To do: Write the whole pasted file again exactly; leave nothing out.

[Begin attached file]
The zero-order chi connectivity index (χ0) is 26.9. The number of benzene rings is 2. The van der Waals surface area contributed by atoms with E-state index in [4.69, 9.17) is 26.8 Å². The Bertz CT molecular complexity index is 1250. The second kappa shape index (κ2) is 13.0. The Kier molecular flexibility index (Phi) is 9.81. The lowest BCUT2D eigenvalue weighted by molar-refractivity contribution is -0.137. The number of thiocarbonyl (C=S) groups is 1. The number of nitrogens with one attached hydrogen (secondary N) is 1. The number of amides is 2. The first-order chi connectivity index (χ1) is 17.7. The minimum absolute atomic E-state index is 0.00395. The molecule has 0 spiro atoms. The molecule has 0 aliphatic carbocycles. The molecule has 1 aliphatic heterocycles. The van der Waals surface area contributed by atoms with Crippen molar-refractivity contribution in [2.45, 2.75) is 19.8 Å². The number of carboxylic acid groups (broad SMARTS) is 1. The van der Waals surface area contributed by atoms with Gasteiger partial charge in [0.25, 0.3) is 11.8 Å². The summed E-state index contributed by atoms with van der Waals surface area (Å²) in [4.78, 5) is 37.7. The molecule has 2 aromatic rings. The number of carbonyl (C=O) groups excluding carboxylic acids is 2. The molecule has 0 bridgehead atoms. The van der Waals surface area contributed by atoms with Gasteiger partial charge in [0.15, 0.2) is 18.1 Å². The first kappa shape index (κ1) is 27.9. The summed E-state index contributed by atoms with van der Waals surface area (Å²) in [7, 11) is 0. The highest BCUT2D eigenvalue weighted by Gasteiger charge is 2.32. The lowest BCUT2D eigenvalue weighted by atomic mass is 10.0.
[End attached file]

The zero-order chi connectivity index (χ0) is 26.9. The number of benzene rings is 2. The van der Waals surface area contributed by atoms with E-state index in [4.69, 9.17) is 26.8 Å². The Bertz CT molecular complexity index is 1250. The second kappa shape index (κ2) is 13.0. The Kier molecular flexibility index (Phi) is 9.81. The lowest BCUT2D eigenvalue weighted by molar-refractivity contribution is -0.137. The number of thiocarbonyl (C=S) groups is 1. The number of nitrogens with one attached hydrogen (secondary N) is 1. The number of amides is 2. The first-order chi connectivity index (χ1) is 17.7. The minimum absolute atomic E-state index is 0.00395. The molecule has 0 spiro atoms. The molecule has 0 aliphatic carbocycles. The molecule has 1 aliphatic heterocycles. The van der Waals surface area contributed by atoms with Crippen molar-refractivity contribution in [2.45, 2.75) is 19.8 Å². The number of carboxylic acid groups (broad SMARTS) is 1. The van der Waals surface area contributed by atoms with Gasteiger partial charge in [0.25, 0.3) is 11.8 Å². The summed E-state index contributed by atoms with van der Waals surface area (Å²) in [4.78, 5) is 37.7. The molecule has 2 aromatic rings. The number of carbonyl (C=O) groups excluding carboxylic acids is 2. The molecule has 0 bridgehead atoms. The van der Waals surface area contributed by atoms with Gasteiger partial charge in [0.15, 0.2) is 18.1 Å². The first kappa shape index (κ1) is 27.9. The summed E-state index contributed by atoms with van der Waals surface area (Å²) in [7, 11) is 0. The highest BCUT2D eigenvalue weighted by Gasteiger charge is 2.32. The lowest BCUT2D eigenvalue weighted by atomic mass is 10.0.